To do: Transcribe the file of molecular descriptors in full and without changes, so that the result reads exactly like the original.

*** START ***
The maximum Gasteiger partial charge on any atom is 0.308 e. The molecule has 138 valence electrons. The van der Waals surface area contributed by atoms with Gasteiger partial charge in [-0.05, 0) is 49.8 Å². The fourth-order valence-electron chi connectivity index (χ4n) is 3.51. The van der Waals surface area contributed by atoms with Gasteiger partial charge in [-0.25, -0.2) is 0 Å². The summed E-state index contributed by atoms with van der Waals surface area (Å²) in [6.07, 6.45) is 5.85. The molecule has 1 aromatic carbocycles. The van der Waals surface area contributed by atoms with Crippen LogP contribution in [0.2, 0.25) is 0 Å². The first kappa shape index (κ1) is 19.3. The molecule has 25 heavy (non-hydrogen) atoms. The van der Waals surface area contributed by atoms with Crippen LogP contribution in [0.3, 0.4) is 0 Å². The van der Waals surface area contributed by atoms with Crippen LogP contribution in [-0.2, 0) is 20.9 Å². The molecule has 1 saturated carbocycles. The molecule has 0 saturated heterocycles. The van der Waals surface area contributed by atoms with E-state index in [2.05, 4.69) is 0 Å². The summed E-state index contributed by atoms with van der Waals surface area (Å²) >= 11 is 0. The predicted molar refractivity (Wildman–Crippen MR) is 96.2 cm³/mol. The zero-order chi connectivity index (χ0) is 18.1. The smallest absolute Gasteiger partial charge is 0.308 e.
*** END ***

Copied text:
The maximum Gasteiger partial charge on any atom is 0.308 e. The molecule has 138 valence electrons. The van der Waals surface area contributed by atoms with Gasteiger partial charge in [-0.05, 0) is 49.8 Å². The fourth-order valence-electron chi connectivity index (χ4n) is 3.51. The van der Waals surface area contributed by atoms with Gasteiger partial charge in [-0.25, -0.2) is 0 Å². The summed E-state index contributed by atoms with van der Waals surface area (Å²) in [6.07, 6.45) is 5.85. The molecule has 1 aromatic carbocycles. The van der Waals surface area contributed by atoms with Crippen LogP contribution in [0.2, 0.25) is 0 Å². The first kappa shape index (κ1) is 19.3. The molecule has 25 heavy (non-hydrogen) atoms. The van der Waals surface area contributed by atoms with Crippen LogP contribution in [0.3, 0.4) is 0 Å². The van der Waals surface area contributed by atoms with Crippen LogP contribution in [-0.2, 0) is 20.9 Å². The molecule has 1 saturated carbocycles. The molecule has 0 saturated heterocycles. The van der Waals surface area contributed by atoms with E-state index in [2.05, 4.69) is 0 Å². The summed E-state index contributed by atoms with van der Waals surface area (Å²) >= 11 is 0. The predicted molar refractivity (Wildman–Crippen MR) is 96.2 cm³/mol. The zero-order chi connectivity index (χ0) is 18.1. The smallest absolute Gasteiger partial charge is 0.308 e.